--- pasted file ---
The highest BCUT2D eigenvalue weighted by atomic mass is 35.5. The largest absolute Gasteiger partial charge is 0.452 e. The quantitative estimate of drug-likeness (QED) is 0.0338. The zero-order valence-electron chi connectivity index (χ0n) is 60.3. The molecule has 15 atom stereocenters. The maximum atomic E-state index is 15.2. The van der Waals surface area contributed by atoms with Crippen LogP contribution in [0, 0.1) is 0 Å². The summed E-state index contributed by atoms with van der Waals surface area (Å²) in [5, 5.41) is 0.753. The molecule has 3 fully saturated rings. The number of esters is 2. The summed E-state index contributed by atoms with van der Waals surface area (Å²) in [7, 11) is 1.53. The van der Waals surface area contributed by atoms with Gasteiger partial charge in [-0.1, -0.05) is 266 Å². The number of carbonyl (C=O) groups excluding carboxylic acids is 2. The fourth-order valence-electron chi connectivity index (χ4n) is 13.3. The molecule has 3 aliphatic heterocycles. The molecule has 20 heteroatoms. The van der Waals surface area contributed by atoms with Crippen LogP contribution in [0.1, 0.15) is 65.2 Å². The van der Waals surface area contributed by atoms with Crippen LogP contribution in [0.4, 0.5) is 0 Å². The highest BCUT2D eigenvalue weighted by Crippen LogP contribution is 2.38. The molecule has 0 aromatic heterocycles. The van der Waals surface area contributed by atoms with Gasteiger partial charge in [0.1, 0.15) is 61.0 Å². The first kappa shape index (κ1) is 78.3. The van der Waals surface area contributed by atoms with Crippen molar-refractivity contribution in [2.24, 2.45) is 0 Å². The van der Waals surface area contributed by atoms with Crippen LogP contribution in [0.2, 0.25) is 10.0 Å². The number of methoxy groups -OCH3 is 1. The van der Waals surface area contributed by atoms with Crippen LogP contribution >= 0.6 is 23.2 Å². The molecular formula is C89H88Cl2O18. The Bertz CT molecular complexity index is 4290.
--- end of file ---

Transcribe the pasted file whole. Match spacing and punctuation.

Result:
The highest BCUT2D eigenvalue weighted by atomic mass is 35.5. The largest absolute Gasteiger partial charge is 0.452 e. The quantitative estimate of drug-likeness (QED) is 0.0338. The zero-order valence-electron chi connectivity index (χ0n) is 60.3. The molecule has 15 atom stereocenters. The maximum atomic E-state index is 15.2. The van der Waals surface area contributed by atoms with Crippen LogP contribution in [0, 0.1) is 0 Å². The summed E-state index contributed by atoms with van der Waals surface area (Å²) in [5, 5.41) is 0.753. The molecule has 3 fully saturated rings. The number of esters is 2. The summed E-state index contributed by atoms with van der Waals surface area (Å²) in [7, 11) is 1.53. The van der Waals surface area contributed by atoms with Gasteiger partial charge in [-0.1, -0.05) is 266 Å². The number of carbonyl (C=O) groups excluding carboxylic acids is 2. The fourth-order valence-electron chi connectivity index (χ4n) is 13.3. The molecule has 3 aliphatic heterocycles. The molecule has 20 heteroatoms. The van der Waals surface area contributed by atoms with Crippen LogP contribution in [0.1, 0.15) is 65.2 Å². The van der Waals surface area contributed by atoms with Crippen LogP contribution in [0.4, 0.5) is 0 Å². The highest BCUT2D eigenvalue weighted by Crippen LogP contribution is 2.38. The molecule has 0 aromatic heterocycles. The van der Waals surface area contributed by atoms with Gasteiger partial charge in [0.1, 0.15) is 61.0 Å². The first kappa shape index (κ1) is 78.3. The van der Waals surface area contributed by atoms with Crippen molar-refractivity contribution in [2.24, 2.45) is 0 Å². The van der Waals surface area contributed by atoms with Crippen LogP contribution in [0.2, 0.25) is 10.0 Å². The number of methoxy groups -OCH3 is 1. The van der Waals surface area contributed by atoms with Crippen LogP contribution >= 0.6 is 23.2 Å². The molecular formula is C89H88Cl2O18. The Bertz CT molecular complexity index is 4290.